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Europe

EU Presses Serbia to Confirm Closer Ties with Bloc

The EU urged Serbia to confirm it sought closer ties with the 27-member bloc ahead of a looming Serb parliament vote on whether to sever Serbia-EU ties in a dispute over Kosovo.

Pro-EU students demonstrate in Belgrade

Not everybody in Serbia is in favor of severing ties with the EU

The European Union is attempting to defuse the dispute and maintain public support in the Balkans for joining the bloc in the future by setting out incentives on visas, education and transport.

The 27-member bloc urged the Serbian government on Wednesday, Mar. 5, to make it clear it saw the country's future with Europe ahead of the parliamentary vote.

"We ask the Serbian government to reaffirm its commitment to closer ties with the EU. We are ready to move on once Serbia is ready to do the same," said EU Enlargement Commissioner Olli Rehn. He also announced proposals for eventual phasing out of EU visa requirements, doubling scholarships to the bloc and boosting transport links.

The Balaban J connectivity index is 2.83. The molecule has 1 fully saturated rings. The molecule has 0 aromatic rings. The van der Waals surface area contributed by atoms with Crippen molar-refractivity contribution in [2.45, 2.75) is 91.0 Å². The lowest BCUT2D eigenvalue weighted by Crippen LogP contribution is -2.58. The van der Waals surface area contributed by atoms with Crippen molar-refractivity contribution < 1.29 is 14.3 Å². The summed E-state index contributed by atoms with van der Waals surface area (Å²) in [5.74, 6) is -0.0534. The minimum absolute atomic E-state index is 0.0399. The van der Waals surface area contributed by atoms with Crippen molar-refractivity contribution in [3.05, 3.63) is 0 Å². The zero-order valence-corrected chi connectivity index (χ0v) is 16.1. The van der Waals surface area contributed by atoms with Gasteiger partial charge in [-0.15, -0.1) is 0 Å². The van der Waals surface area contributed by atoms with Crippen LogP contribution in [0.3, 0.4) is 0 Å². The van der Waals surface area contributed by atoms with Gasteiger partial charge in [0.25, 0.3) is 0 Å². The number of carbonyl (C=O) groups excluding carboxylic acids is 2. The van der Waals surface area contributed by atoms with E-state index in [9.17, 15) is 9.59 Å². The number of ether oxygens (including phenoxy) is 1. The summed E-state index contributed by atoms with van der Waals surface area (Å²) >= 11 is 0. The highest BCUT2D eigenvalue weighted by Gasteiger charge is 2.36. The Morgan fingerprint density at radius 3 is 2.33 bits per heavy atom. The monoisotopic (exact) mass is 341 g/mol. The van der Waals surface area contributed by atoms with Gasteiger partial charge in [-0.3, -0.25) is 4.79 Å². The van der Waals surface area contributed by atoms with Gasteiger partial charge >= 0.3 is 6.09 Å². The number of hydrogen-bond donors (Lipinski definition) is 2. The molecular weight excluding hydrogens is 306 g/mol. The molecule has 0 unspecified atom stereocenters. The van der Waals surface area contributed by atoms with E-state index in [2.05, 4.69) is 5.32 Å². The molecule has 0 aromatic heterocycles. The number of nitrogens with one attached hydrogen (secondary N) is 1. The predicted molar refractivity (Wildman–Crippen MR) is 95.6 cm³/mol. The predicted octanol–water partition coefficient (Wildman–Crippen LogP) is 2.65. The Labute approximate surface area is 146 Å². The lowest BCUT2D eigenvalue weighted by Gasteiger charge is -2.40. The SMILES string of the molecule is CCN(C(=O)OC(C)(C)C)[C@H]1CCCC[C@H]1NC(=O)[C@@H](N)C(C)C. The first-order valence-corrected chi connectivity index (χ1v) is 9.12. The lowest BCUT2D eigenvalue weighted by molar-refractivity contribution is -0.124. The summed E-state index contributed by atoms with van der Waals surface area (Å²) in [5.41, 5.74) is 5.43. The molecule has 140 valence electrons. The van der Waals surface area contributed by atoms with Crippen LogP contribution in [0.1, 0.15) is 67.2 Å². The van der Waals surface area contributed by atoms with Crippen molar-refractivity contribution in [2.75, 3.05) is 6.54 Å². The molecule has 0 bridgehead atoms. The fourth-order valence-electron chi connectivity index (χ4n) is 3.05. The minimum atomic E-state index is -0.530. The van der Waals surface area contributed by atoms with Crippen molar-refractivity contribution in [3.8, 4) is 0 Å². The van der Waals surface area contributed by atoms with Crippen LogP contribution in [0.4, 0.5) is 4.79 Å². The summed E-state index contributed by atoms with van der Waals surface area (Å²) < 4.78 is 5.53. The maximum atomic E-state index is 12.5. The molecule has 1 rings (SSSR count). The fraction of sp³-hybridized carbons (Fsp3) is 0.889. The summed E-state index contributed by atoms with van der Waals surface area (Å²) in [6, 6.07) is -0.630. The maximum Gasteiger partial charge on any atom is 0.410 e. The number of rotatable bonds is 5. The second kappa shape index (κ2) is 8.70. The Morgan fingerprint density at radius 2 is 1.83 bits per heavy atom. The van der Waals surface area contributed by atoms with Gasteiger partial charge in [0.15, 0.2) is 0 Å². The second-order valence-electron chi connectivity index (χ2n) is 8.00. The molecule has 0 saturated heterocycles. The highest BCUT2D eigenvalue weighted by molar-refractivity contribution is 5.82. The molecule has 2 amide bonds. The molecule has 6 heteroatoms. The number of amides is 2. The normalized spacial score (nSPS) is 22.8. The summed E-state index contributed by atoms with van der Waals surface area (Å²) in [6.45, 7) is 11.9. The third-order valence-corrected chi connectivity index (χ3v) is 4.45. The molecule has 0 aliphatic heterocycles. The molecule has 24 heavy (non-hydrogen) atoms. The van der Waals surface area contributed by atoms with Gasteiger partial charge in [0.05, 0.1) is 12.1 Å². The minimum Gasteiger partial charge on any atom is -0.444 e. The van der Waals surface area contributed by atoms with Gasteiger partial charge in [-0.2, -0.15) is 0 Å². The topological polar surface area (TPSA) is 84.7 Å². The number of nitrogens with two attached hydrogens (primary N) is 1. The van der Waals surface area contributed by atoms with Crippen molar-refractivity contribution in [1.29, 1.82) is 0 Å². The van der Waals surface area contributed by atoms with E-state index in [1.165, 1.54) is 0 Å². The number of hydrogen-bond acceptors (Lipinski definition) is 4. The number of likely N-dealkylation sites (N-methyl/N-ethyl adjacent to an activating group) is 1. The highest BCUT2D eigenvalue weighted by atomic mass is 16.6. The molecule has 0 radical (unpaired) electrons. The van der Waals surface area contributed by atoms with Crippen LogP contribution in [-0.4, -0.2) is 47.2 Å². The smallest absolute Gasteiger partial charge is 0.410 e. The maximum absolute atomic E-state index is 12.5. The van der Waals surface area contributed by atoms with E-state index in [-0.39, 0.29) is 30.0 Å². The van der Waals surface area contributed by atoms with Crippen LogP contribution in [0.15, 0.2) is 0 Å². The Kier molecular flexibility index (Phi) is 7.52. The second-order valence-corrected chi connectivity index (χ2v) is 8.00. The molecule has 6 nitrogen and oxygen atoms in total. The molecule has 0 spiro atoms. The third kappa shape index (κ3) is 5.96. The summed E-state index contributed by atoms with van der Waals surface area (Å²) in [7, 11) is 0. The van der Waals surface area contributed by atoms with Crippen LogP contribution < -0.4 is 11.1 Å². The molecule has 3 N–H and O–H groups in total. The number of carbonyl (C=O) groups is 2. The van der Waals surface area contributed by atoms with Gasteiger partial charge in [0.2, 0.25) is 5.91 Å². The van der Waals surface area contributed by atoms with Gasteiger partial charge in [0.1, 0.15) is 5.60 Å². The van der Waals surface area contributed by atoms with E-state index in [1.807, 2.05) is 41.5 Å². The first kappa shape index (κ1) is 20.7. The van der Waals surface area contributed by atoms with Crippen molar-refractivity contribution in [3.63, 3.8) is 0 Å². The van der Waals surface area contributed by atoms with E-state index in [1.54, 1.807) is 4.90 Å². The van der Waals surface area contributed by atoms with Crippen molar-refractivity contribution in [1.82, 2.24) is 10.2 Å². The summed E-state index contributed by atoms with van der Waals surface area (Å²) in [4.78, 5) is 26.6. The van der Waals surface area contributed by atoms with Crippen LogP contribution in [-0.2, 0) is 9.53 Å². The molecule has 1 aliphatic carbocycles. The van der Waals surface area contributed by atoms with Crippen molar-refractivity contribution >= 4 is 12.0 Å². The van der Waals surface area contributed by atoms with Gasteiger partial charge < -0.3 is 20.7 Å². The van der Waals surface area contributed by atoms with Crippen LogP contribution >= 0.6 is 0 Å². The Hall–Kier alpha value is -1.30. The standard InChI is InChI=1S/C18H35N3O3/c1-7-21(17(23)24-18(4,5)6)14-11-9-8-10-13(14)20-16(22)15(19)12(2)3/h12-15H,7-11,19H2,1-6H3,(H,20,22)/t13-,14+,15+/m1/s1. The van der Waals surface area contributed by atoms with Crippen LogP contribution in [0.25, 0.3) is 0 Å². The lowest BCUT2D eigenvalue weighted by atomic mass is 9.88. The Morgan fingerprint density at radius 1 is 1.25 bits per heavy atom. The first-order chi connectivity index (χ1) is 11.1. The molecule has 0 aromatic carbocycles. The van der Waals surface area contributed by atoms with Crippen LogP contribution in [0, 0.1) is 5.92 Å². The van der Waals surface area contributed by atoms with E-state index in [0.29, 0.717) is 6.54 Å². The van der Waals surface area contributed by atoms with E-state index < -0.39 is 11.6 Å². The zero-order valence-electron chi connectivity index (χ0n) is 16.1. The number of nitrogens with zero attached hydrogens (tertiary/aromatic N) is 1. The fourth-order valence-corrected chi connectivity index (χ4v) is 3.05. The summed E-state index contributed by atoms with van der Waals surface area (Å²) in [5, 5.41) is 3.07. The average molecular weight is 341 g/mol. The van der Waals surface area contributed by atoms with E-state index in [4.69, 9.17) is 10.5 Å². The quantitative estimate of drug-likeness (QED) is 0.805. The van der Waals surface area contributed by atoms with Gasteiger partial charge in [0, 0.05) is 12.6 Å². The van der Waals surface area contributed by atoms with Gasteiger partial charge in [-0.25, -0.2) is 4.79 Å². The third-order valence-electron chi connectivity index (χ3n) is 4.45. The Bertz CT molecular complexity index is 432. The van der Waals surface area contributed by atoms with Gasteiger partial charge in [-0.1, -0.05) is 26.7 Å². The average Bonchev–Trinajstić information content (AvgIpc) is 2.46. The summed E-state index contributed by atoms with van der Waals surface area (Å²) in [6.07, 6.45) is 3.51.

The Serb parliamentary draft calls for Serbia to give up its ambitions to join the EU unless its member states annul their recognition of Kosovo's independence.

Serb nationalists warn the EU over Kosovo

"We, the representatives of the people of Serbia warn the EU that only a whole, not a fragmented Serbi can and wants to negotiate on European integration," it states.

Serbs in Belgrade protest against the West's support of independent Kosovo

Belgrade has seen huge demonstrations to protest the West's support of Kosovo

The document also condemns the EU's deployment of up to 2,000 staff -- including police officers and judicial staff -- to Kosovo. The German government agreed on Wednesday to send 180 police officers to the newly independent state as part of the EULEX mission, which is regarded as illegal by many in Serbia.

The resolution, which was submitted by the nationalist Radical Party on Tuesday, is backed by the party of Prime Minister Vojislav Kostunica and by the Socialists of late President Slobodan Milosevic. They hold 144 of the assembly's 250 seats. The pro-Western Democratic Party of Serbia's President Boris Tadic opposes the move.

Serbia has initialled a pre-membership Stabilization and Association Agreement, but the EU has blocked the signing of the accord until Belgrade delivers remaining war crimes suspects from the Yugoslav wars of the 1990s to the Hague tribunal.

But there are now growing concerns in Brussels that Belgrade could shun the EU and turn towards Russia.

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